A recent case in the French courts provides an interesting insight into the legal framework surrounding the civil liability of owners for accidents caused by their pets.
The story begins with two members of a pony club from Reyrieux, in the department of Ain (Auvergne-Rhône-Alpes), who were out riding their horses along a track, when two dogs appeared from over an embankment running towards them.
One of the horses panicked and, in a gallop, threw the rider, who was knocked unconscious. She was transported to hospital, where she was diagnosed with an injury that permanently impaired her speech and hearing, obliging her later to change her employment.
As a result, the victim brought an action against the dog owners for damages.
The report of the gendarmes who attended the incident stated that the dogs did not come within 10 metres of the horses and were not aggressive. Nevertheless, their sudden appearance over the brow of the embankment clearly panicked one of the horses.
The responsibility of owners concerning the behaviour of their pets is set out in Article 1243 of the Civil Code, which states: "the owner of an animal, or the person in charge of it, is liable for the damage caused by the animal, whether it was in their care or because it was lost or had escaped".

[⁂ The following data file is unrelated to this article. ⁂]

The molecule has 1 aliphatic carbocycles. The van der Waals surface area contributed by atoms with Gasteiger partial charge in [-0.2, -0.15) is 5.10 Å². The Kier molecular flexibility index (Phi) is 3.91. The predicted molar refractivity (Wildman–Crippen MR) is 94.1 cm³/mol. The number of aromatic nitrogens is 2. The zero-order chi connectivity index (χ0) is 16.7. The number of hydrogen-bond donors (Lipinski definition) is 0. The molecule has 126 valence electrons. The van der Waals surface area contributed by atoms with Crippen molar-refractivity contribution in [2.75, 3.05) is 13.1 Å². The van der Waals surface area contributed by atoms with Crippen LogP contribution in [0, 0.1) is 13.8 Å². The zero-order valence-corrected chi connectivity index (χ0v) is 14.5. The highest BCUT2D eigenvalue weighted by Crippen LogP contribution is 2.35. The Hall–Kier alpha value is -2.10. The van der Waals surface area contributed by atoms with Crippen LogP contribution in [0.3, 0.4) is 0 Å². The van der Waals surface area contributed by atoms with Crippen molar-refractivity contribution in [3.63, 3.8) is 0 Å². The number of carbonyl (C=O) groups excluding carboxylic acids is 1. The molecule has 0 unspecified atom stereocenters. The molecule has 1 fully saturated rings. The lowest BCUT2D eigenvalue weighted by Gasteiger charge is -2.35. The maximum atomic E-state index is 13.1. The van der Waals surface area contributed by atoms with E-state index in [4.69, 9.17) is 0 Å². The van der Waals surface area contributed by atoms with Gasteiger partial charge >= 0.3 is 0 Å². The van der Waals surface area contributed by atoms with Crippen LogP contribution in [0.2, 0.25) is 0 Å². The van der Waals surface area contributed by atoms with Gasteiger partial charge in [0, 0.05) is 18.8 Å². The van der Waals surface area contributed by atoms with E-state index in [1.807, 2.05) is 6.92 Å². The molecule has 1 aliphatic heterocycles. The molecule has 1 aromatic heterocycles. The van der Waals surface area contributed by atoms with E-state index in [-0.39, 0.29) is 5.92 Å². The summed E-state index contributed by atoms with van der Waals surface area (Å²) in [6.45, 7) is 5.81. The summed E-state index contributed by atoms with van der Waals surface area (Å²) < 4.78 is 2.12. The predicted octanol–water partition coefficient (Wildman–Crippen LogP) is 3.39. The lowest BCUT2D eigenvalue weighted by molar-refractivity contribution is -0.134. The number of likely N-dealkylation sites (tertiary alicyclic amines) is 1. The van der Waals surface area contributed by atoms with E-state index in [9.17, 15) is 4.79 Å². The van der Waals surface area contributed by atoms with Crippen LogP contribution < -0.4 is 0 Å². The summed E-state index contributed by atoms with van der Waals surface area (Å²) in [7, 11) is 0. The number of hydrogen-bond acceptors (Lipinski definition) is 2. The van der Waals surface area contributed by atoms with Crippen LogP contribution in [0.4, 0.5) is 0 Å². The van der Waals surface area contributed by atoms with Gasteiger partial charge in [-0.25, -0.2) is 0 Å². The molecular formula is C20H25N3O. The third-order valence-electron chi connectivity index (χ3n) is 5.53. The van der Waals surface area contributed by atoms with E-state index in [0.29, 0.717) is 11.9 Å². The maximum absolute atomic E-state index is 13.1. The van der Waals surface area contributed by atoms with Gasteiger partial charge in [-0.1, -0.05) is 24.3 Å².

In interpreting this law, the courts have determined that the victim must prove a causal link between the behaviour of the animal and the accident. That is to say, the animal must have played an ‘active role’.
Thus, if a dog bites the victim, clearly a causal link is established. However, if there has been no contact the victim must prove their case.
In this case, although there had been no contact, and the dogs were neither aggressive or in close proximity to the horse, in the hearing before the Court of Appeal the judges ruled in favour of the victim, stating that; "it is the responsibility of dog keepers to ensure that they do not frighten animals or people encountered on public roads".
The dog owners appealed this decision to the Supreme Court, the Cour de Cassation, who did not take such a sweeping view as the lower court, but ruled that, as there was clearly a causal link between the sudden and "abnormal" appearance of the dogs and the behaviour of the horse, the dog owners were liable.
The court ordered the dog owners to pay €800,000 in compensation to the victim.
To the relief of the dog owners, the legal costs of the dispute and the compensation payable were covered by their insurer.
It is not normally necessary to take out distinct insurance cover for third party damage or accidents caused by a domestic animal, for public liability can be obtained through your house insurance policy, subject to the requirements of your insurer.